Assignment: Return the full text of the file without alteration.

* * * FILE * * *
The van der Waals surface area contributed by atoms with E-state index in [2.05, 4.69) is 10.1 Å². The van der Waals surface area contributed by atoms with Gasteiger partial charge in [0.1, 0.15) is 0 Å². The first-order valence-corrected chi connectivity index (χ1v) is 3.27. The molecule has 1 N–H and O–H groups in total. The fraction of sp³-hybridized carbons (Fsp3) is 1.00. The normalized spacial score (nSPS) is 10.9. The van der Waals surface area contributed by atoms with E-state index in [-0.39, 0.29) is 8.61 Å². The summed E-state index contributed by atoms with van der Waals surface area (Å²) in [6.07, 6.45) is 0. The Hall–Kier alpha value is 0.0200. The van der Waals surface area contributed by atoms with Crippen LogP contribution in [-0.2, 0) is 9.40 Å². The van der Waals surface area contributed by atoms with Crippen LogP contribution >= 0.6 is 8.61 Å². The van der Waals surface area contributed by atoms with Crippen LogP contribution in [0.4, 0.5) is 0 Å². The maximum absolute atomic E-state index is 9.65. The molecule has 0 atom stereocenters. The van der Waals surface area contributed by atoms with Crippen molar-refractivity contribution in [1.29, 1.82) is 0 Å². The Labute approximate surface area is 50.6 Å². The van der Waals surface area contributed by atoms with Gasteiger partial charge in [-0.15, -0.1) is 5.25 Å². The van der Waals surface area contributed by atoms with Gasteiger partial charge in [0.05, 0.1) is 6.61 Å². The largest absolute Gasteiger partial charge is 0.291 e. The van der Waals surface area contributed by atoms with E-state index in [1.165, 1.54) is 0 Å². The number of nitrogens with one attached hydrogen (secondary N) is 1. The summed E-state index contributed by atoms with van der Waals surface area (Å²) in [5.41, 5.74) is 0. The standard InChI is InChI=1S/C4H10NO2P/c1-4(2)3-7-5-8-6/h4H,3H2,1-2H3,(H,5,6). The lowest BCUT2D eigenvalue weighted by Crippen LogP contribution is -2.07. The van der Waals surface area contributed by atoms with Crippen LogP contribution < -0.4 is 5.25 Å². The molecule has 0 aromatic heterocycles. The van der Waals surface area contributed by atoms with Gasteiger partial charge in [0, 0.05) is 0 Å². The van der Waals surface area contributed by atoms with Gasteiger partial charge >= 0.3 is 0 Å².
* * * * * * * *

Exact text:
The van der Waals surface area contributed by atoms with E-state index in [2.05, 4.69) is 10.1 Å². The van der Waals surface area contributed by atoms with Gasteiger partial charge in [0.1, 0.15) is 0 Å². The first-order valence-corrected chi connectivity index (χ1v) is 3.27. The molecule has 1 N–H and O–H groups in total. The fraction of sp³-hybridized carbons (Fsp3) is 1.00. The normalized spacial score (nSPS) is 10.9. The van der Waals surface area contributed by atoms with E-state index in [-0.39, 0.29) is 8.61 Å². The summed E-state index contributed by atoms with van der Waals surface area (Å²) in [6.07, 6.45) is 0. The Hall–Kier alpha value is 0.0200. The van der Waals surface area contributed by atoms with Crippen LogP contribution in [-0.2, 0) is 9.40 Å². The van der Waals surface area contributed by atoms with Crippen LogP contribution >= 0.6 is 8.61 Å². The van der Waals surface area contributed by atoms with Crippen LogP contribution in [0.4, 0.5) is 0 Å². The maximum absolute atomic E-state index is 9.65. The molecule has 0 atom stereocenters. The van der Waals surface area contributed by atoms with Crippen molar-refractivity contribution in [1.29, 1.82) is 0 Å². The Labute approximate surface area is 50.6 Å². The van der Waals surface area contributed by atoms with Gasteiger partial charge in [-0.15, -0.1) is 5.25 Å². The van der Waals surface area contributed by atoms with Gasteiger partial charge in [0.05, 0.1) is 6.61 Å². The largest absolute Gasteiger partial charge is 0.291 e. The van der Waals surface area contributed by atoms with E-state index in [1.165, 1.54) is 0 Å². The number of nitrogens with one attached hydrogen (secondary N) is 1. The summed E-state index contributed by atoms with van der Waals surface area (Å²) in [5.41, 5.74) is 0. The standard InChI is InChI=1S/C4H10NO2P/c1-4(2)3-7-5-8-6/h4H,3H2,1-2H3,(H,5,6). The lowest BCUT2D eigenvalue weighted by Crippen LogP contribution is -2.07. The van der Waals surface area contributed by atoms with Crippen LogP contribution < -0.4 is 5.25 Å². The molecule has 0 aromatic heterocycles. The van der Waals surface area contributed by atoms with Gasteiger partial charge in [0, 0.05) is 0 Å². The van der Waals surface area contributed by atoms with Gasteiger partial charge >= 0.3 is 0 Å².